Ahh, I see what you mean. It isn't clear from the diagram that the \\(\le\\) nodes are _specific_ reactions (the reflexivity reactions), not just _any_ reactions. (Though, I'm not sure equality of diagrams is obvious enough to be used here, since that amounts to an equality of _proofs_, and it isn't clear that these proofs are equal at all.)

Actually, I would argue that what you've produced is a proof that \\((x \otimes y) \otimes z \le x \otimes (y \otimes z)\\). (Or \\(\ge\\), depending on the convention.) You can get the other direction by doing the analogous proof with \\(y \otimes z \le y \otimes z\\) at the bottom. Of course, you've implicitly used associativity to begin with to construct your proof.

If we didn't have associativity, we would need to explicitly bind arrows together, and reaction nodes \\(\le\\) could only relate one input wire to one output wire (where those wires were pre/post-bound separately from the relation). It's only because we don't care at all about how wires are grouped that we can "implicitly" dovetail wires at the reaction sites.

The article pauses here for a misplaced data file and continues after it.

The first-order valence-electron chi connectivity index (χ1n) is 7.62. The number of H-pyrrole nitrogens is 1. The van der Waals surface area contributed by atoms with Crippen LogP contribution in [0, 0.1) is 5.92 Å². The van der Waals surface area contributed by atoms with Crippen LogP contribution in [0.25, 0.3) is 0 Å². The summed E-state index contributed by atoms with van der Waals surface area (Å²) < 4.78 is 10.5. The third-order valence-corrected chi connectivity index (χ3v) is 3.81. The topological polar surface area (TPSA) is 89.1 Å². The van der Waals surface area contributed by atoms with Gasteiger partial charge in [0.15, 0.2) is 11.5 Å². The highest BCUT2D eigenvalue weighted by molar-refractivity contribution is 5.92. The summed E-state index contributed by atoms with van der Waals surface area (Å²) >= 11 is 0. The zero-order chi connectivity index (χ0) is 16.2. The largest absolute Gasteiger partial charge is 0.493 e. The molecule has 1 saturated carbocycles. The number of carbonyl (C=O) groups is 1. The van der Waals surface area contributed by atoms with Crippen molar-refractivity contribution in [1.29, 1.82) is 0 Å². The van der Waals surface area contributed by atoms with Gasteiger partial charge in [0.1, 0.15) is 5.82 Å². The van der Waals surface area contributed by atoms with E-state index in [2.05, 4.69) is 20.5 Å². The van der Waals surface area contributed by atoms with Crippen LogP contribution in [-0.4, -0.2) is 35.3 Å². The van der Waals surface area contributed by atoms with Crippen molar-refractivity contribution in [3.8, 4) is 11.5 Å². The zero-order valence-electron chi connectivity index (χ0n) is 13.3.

Actually, I would argue that what you've produced is a proof that \\((x \otimes y) \otimes z \le x \otimes (y \otimes z)\\). (Or \\(\ge\\), depending on the convention.) You can get the other direction by doing the analogous proof with \\(y \otimes z \le y \otimes z\\) at the bottom. Of course, you've implicitly used associativity to begin with to construct your proof.

If we didn't have associativity, we would need to explicitly bind arrows together, and reaction nodes \\(\le\\) could only relate one input wire to one output wire (where those wires were pre/post-bound separately from the relation). It's only because we don't care at all about how wires are grouped that we can "implicitly" dovetail wires at the reaction sites.